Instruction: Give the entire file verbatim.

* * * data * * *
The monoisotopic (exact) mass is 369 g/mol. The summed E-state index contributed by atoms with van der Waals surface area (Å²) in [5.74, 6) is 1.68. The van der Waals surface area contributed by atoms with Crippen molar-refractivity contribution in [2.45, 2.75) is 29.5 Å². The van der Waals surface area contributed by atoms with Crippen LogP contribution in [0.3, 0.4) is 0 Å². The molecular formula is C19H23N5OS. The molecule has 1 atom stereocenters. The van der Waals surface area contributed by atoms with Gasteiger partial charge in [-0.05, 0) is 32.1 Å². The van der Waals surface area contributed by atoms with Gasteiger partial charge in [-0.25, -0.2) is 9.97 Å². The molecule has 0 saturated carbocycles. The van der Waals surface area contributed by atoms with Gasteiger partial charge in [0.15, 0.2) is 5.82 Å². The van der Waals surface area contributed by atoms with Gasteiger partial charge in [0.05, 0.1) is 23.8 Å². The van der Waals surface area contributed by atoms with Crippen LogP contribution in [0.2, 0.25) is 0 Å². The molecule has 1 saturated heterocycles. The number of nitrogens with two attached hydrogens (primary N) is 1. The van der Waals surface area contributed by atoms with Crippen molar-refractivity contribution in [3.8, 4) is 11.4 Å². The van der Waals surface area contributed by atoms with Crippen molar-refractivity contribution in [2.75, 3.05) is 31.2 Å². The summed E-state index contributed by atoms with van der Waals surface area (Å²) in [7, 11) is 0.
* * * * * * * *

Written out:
The monoisotopic (exact) mass is 369 g/mol. The summed E-state index contributed by atoms with van der Waals surface area (Å²) in [5.74, 6) is 1.68. The van der Waals surface area contributed by atoms with Crippen molar-refractivity contribution in [2.45, 2.75) is 29.5 Å². The van der Waals surface area contributed by atoms with Crippen LogP contribution in [0.3, 0.4) is 0 Å². The molecular formula is C19H23N5OS. The molecule has 1 atom stereocenters. The van der Waals surface area contributed by atoms with Gasteiger partial charge in [-0.05, 0) is 32.1 Å². The van der Waals surface area contributed by atoms with Gasteiger partial charge in [-0.25, -0.2) is 9.97 Å². The molecule has 0 saturated carbocycles. The van der Waals surface area contributed by atoms with Gasteiger partial charge in [0.15, 0.2) is 5.82 Å². The van der Waals surface area contributed by atoms with Gasteiger partial charge in [0.05, 0.1) is 23.8 Å². The van der Waals surface area contributed by atoms with Crippen LogP contribution in [0.2, 0.25) is 0 Å². The molecule has 1 saturated heterocycles. The number of nitrogens with two attached hydrogens (primary N) is 1. The van der Waals surface area contributed by atoms with Crippen molar-refractivity contribution in [3.8, 4) is 11.4 Å². The van der Waals surface area contributed by atoms with Crippen molar-refractivity contribution in [2.75, 3.05) is 31.2 Å². The summed E-state index contributed by atoms with van der Waals surface area (Å²) in [7, 11) is 0.